The U.S. Census Bureau releases its advance monthly retail sales report for February on Monday, following a delay caused by the partial shutdown government in January. Economists surveyed by Bloomberg are expecting a 0.3 percent increase in sales, which indicates that the slow start of 2019 might be coming to an end. Here are the five things to watch in the report.

1. Slow recovery from December’s disaster

Retail sales picked up only slightly in January after December saw the biggest drop in almost nine years, suggesting that 2019 started off with a sharp economic slowdown. Healthy consumer confidence and high income wages had economists looking for reasons for the low retail sales numbers. If the headline number in February goes up even slightly, it will indicate that consumer spending continues to recover after disastrously slipping at the beginning of the year.

However, economists say we should take the number with a grain of salt and look ahead towards March and April to fully understand where consumer confidence stands.

“I wouldn’t put too much weight on the February month because it’s kind of a nothing month for retailers,” said Scott Brown, chief economist at Raymond James, adding that spring sales can drive up spending.

2. Hesitation from low income-tax refunds

Sales usually see a boost when consumers get their hands on tax refunds. But consumers complained of lower refunds this year, with the returns down 3.8 percent at the end of the first three weeks of the tax season compared to last year.

“If you were expecting to have a big tax return and this is not happening, it would have an impact on your spending,” said Jocelyn Paquet, economist at the National Bank of Canada.

3. Low job creation, low spending

Job creation slowed significantly in February, adding only 20,000 jobs – the smallest gain in over a year. Fewer people getting jobs could mean fewer people headed to the stores to spend their paychecks. However, the report did show underlying good news, including the strongest year-over-year wage growth in a decade at 3.4 percent – and one slow month for job creation does not mean there is a call for concern.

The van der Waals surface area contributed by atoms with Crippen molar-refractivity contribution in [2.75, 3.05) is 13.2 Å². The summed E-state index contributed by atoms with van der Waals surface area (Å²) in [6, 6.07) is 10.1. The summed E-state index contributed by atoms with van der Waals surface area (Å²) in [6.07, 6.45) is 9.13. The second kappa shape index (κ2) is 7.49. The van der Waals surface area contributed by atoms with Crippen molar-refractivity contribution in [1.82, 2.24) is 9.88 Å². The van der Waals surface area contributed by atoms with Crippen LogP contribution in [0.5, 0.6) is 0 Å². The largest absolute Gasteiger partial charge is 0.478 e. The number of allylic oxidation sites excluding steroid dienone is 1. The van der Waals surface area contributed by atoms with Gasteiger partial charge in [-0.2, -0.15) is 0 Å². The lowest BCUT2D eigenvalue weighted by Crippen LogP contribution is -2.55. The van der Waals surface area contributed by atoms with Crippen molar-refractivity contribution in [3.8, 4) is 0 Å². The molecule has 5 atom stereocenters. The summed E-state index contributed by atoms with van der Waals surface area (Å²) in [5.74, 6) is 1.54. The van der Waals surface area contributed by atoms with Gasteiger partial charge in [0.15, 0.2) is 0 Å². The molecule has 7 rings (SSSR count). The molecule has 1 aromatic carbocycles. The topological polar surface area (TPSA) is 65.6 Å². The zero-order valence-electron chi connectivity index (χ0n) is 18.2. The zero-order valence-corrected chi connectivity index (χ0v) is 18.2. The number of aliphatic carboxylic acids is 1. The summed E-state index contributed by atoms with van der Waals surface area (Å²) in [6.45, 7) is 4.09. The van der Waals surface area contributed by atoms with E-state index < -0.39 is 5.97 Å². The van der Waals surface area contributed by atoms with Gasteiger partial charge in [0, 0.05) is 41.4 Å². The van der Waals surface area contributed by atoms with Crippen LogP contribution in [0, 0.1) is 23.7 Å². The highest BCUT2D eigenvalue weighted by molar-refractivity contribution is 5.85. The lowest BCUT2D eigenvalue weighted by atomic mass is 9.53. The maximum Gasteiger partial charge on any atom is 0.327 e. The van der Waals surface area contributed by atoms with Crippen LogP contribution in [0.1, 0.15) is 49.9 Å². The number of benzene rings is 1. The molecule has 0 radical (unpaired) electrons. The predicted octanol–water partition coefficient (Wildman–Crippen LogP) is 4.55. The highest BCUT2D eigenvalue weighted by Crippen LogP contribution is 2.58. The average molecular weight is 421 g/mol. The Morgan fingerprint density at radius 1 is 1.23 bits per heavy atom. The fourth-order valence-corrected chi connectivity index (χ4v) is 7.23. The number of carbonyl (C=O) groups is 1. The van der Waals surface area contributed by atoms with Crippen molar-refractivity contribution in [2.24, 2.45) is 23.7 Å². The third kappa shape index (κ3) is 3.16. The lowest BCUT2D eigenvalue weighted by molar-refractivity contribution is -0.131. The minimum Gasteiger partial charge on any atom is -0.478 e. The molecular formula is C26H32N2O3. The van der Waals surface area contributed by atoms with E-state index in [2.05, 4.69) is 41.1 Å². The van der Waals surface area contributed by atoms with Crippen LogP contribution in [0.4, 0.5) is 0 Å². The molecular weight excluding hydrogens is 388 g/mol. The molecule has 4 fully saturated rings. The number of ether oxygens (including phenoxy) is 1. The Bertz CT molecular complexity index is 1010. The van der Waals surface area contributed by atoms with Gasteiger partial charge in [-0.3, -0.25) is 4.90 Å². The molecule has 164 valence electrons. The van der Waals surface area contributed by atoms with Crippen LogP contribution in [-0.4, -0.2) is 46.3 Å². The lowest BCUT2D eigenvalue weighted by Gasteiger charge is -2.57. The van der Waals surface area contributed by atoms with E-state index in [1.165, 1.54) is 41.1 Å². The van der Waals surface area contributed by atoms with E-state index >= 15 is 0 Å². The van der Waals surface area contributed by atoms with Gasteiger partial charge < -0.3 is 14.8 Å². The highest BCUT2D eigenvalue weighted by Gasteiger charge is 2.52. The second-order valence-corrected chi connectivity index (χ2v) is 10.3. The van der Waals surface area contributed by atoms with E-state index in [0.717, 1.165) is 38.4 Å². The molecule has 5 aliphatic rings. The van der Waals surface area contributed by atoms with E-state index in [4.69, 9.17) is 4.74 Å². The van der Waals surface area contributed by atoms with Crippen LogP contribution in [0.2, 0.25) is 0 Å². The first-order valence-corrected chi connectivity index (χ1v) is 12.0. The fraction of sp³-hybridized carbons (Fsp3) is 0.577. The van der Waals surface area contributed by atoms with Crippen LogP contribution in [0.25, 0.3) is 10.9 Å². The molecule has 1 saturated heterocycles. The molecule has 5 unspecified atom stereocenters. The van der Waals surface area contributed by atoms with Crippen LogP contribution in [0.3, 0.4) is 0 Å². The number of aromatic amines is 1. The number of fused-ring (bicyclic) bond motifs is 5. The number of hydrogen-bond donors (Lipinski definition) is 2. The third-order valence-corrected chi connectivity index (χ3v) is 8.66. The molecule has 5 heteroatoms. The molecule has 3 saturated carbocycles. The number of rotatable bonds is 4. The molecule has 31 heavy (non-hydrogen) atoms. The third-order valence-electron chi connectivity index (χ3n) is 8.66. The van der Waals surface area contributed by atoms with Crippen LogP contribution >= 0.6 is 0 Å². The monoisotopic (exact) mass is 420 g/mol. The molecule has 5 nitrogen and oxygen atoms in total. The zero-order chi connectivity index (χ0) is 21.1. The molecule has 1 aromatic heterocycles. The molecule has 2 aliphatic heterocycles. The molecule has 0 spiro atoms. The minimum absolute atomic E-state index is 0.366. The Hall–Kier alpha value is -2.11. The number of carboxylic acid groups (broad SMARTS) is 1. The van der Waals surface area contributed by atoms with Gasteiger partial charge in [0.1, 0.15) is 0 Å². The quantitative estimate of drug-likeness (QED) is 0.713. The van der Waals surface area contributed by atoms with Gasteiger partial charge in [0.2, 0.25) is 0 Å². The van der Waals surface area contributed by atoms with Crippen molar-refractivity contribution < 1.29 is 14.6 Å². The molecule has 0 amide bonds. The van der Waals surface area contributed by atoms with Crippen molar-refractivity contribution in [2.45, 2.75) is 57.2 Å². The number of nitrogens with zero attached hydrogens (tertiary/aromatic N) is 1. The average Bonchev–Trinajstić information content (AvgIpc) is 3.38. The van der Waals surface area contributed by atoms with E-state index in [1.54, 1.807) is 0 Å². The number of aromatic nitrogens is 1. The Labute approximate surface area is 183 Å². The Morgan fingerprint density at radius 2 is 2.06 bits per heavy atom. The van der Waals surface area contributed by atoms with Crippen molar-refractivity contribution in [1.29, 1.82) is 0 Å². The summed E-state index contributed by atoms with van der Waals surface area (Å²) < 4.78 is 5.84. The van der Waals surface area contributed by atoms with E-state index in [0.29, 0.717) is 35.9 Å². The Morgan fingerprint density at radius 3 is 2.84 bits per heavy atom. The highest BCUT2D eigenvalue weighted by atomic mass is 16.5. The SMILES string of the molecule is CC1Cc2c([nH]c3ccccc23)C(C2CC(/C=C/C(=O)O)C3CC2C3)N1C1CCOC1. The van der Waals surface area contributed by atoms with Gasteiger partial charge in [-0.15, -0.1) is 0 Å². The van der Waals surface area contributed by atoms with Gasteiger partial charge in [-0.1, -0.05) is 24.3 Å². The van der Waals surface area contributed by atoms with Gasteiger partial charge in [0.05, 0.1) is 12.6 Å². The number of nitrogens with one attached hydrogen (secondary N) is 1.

“The number is very volatile from month to month,” said Hugh Johnson, chief investment officer of Hugh Johnson Advisors LLC. “We need to look at a three-month moving average.”

4. Deceleration of auto sales

A drop in auto sales in January pulled down the headline number – and February isn’t looking much better. Although gas sales increased, predictions about February’s auto sales are looking dim, with online retail site estimating a 2.8 percent drop.

Weather may have played a factor in the drop in auto sales, as the Midwest saw a brutally cold month with temperatures dropping into the negatives.

“This is not conducive to people spending,” Paquet said.

5. Relief from the end of the government shutdown

The end of the partial government shutdown, which began December 22 and ended on January 25, making it the longest shutdown in the country’s history, could have also impacted spending in February. Government workers might have turned around their spending once their paychecks arrived.

“It does appear [the shutdown] could have been a key catalyst in slowdown for January and February,” Brown said. “I do anticipate a rebound in March and April.”